First tragedy, then inspiration


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By Alex Branch

Stallion Hall School in Nigeria

The purpose of Tonychris Nnaka’s life revealed itself with the death of his sister.

Tonychris Nnaka

He was the youngest of 10 siblings — and the only boy — but his sister, Light, 12, was closest in age. She was his playmate and best friend while growing up in Nigeria.

She died of a waterborne illness, which could have been treated in a country with a stronger health system.

“Watching her die was something I had never experienced,” Nnaka said. “I decided whatever I do in life, it must relate to saving lives.”

That purpose eventually led Nnaka to UNT Health Science Center, where he is earning his master’s degree in public health, while also founding in 2016 an elementary school to give Nigerian children a chance at a better life in his home country.

Stallion Hall School has grown from a school with seven students to almost 100. Its curriculum emphasizes math and science, health education, and has a sub-curriculum designed for special needs children.

“If my sister had been in a school that taught her basic hygiene principles to keep her from getting an infection, she could still be alive,” Nnaka said. “Or even if more people in our community were better educated about basic sanitation, she could still be alive.”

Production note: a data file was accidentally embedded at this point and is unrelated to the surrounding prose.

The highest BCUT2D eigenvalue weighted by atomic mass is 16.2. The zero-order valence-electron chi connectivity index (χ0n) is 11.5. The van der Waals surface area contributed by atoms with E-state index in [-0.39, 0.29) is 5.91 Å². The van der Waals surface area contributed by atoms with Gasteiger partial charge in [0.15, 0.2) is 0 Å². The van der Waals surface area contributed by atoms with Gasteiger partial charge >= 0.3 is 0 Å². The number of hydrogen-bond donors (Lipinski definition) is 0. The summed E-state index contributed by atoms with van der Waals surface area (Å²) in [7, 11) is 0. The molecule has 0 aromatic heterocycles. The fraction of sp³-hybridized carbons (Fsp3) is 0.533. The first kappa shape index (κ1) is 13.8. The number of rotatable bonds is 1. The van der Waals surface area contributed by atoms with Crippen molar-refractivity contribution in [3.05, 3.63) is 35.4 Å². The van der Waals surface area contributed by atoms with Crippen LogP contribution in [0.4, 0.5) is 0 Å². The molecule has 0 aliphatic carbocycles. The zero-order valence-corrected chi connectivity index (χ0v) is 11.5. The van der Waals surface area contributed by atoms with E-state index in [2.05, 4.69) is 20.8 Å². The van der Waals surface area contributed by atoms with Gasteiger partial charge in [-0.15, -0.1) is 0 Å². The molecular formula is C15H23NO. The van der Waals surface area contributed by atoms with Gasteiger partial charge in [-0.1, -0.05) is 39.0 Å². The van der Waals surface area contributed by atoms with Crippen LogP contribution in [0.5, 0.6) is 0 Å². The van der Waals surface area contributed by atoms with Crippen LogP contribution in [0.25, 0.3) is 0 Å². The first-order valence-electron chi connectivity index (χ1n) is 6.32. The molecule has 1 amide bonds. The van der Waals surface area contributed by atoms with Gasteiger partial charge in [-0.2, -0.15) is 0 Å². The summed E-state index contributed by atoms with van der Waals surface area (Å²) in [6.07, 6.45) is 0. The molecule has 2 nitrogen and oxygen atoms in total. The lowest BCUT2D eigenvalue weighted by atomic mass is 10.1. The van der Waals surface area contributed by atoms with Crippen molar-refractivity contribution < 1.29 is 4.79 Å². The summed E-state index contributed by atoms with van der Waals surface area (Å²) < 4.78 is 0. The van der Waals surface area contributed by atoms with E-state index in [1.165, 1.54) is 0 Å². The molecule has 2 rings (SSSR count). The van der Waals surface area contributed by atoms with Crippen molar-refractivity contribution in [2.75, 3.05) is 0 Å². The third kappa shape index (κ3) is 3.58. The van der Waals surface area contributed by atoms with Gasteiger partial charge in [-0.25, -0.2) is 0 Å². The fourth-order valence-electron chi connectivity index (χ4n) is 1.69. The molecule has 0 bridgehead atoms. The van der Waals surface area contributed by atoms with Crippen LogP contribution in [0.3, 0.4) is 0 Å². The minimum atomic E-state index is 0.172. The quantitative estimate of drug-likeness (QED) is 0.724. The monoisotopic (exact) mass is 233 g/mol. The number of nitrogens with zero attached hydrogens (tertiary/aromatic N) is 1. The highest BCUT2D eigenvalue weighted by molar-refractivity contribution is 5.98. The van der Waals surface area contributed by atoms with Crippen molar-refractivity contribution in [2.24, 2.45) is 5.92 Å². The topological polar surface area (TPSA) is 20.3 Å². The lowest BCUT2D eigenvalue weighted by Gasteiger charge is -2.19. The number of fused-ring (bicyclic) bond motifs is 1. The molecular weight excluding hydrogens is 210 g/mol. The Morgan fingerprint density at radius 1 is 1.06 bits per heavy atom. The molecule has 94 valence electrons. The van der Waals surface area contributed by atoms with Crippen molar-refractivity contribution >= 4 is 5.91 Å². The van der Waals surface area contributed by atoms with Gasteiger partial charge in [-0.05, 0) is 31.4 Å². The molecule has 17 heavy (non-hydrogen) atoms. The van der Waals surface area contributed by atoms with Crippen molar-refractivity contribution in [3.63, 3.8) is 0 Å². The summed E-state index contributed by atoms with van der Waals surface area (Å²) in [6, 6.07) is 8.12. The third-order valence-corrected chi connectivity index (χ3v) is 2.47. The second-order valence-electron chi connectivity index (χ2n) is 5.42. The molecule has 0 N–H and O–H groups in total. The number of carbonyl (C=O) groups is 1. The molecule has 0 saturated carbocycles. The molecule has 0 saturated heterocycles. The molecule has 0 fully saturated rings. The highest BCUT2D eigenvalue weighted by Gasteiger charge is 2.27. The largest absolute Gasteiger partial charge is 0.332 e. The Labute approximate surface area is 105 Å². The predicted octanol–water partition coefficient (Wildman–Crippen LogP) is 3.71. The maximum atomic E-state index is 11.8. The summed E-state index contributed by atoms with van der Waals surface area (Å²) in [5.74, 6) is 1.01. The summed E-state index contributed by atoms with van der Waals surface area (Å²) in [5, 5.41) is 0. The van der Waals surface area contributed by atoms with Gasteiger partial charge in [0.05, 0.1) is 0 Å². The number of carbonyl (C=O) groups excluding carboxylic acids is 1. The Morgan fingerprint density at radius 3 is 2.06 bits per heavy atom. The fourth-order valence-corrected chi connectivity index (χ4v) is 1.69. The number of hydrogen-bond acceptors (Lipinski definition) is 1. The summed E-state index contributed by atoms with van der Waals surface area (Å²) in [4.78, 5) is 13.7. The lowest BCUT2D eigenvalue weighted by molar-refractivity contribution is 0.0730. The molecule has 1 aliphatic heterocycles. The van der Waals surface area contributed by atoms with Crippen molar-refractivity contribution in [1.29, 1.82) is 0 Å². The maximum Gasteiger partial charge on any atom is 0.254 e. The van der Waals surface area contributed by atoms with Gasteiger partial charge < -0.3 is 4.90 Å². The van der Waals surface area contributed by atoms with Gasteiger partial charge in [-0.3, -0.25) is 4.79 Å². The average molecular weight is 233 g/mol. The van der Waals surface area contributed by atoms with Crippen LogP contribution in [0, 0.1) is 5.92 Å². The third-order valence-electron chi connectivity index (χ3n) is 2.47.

How did he do it? Nnaka arrived in North Texas at age 17 with a full scholarship to study in the United States. He earned his bachelors of science degree in nursing from the Honors College at the University of Texas at Arlington.

After college graduation, Nnaka landed a nursing job in the acute care unit for cardio-thoracic surgery at Baylor University Medical Center in Dallas. He earned a generous salary. He watched colleagues rent large apartments in trendy neighborhoods and purchase expensive cars.

But that first year, he rented a studio apartment, ate meals at home and saved his money – almost $20,000.

With the help of a friend in Nigeria, he found land to buy and, continuing to set aside money from his nursing salary, built the school. One of his sisters, who holds a master degree in education, is the school principal.

“The money you make in America can go a long way in Nigeria,” Nnaka said.

Nnaka enrolled in the UNTHSC Master of Public Health Program in 2016. After graduation in May, he plans to apply for medical school and, one day, become the head of a U.S. hospital system.

He plans to grow his school in Nigeria into a secondary school that also accepts older children.

“My dream since we lost my sister was to do something to help save others,” Nnaka said. “I feel blessed to see my dream becoming a reality.”

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